Today we'll continue exploring the art of performance with an installment that could be easily renamed into "Theatrics for Dummies." However, anyone who takes the time to put into practice these tips will see an amazing improvement in the recording of vocal performances. Cross my heart and hope to die if they don't!
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Being John Malkovich
As I've stated in past weeks, a singer is some sort of an actor. So why not try to use some handy tricks from this art when dealing with vocals? One of the techniques you can use to improve a performance is to apply a slimmed-down version of the "Actors Studio" method. To do that, ask the singer to envisage his/her reactions to the "story" being told by the song, as if whatever is written were actually happening to him/her right at the moment of the take. It's also useful to add that he/she can draw inspiration from his/her own memories to feel "substitute emotions" that are close enough to the ones required by the song. This can be especially effective when the performer is not the author of the text. When the singer is open enough to experiment with such things, the results can be surprising, in a good way, of course.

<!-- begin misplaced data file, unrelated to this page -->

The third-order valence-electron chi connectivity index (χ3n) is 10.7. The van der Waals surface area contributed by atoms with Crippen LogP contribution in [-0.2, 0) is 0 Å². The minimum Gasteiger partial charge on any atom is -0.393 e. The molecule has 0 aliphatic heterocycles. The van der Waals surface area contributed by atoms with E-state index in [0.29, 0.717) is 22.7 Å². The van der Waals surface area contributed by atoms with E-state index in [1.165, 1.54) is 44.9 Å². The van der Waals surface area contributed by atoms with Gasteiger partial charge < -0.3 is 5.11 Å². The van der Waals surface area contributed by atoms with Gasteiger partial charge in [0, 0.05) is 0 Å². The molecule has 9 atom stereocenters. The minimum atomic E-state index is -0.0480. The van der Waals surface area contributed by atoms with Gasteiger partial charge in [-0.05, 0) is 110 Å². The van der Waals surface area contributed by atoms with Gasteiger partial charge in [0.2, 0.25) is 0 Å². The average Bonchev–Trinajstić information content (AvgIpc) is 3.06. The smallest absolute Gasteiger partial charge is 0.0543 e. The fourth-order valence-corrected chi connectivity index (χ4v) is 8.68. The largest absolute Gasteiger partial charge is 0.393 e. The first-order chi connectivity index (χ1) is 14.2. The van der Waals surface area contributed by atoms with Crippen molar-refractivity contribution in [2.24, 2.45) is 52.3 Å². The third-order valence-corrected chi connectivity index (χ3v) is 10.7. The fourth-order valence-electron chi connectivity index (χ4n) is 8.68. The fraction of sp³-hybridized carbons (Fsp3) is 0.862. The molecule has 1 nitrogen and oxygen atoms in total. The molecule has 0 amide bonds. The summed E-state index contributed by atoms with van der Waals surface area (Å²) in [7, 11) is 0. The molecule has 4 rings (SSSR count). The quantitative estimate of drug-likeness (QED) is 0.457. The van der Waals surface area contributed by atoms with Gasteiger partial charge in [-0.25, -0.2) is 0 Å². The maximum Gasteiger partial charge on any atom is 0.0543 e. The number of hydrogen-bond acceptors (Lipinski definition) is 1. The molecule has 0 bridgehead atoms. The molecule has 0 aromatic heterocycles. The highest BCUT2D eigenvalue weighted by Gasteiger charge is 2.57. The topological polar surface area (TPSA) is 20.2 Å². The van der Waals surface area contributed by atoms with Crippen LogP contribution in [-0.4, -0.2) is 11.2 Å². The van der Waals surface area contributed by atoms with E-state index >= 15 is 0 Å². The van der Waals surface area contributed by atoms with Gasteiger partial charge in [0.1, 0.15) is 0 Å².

Putting into practice this technique obviously demands more time than those you saw last week. Nevertheless, if contractual conditions unfortunately don't allow you to put this into practice, here's a much less time-consuming method that can save your day when time's pressing. To describe it I will resort to a specific case I encountered a couple of years ago. I was working on the recording of the soundtrack of a dance show called "Punky Marie," where one dancer was supposed to sing three songs on the soundtrack. Problem was that she was by no means an accomplished singer and even though her tuning wasn't really an issue, her performance in the studio wasn't really up to the standards the project demanded. We obviously didn't have enough time to work on this aspect in depth given the tight timeframe we were working on. So, out of the blue a preposterous idea occurred to me: what if she were to wear her stage outfit while she recorded?... And what do you know, this "silly" idea was enough to help her get into character and get the job done. As soon as she had her tight jeans and leather jacket on, she was as ready as ever to give her best performance. In fact, I think that for people like her who are more used to working onstage, putting on their stage costume is synonymous to performing, which explains the results we got.
The moral of the story is that there might be some "accessories" that help a singer get into character in no time. Be it a costume, a piece of jewelry, a mask, it doesn't really matter, as long as it reminds the singer of his/her condition as a performer. It won't cost you a penny and can truly make a big difference, so why not give it a try?
Join me next week to keep on discussing the art of recording and performance.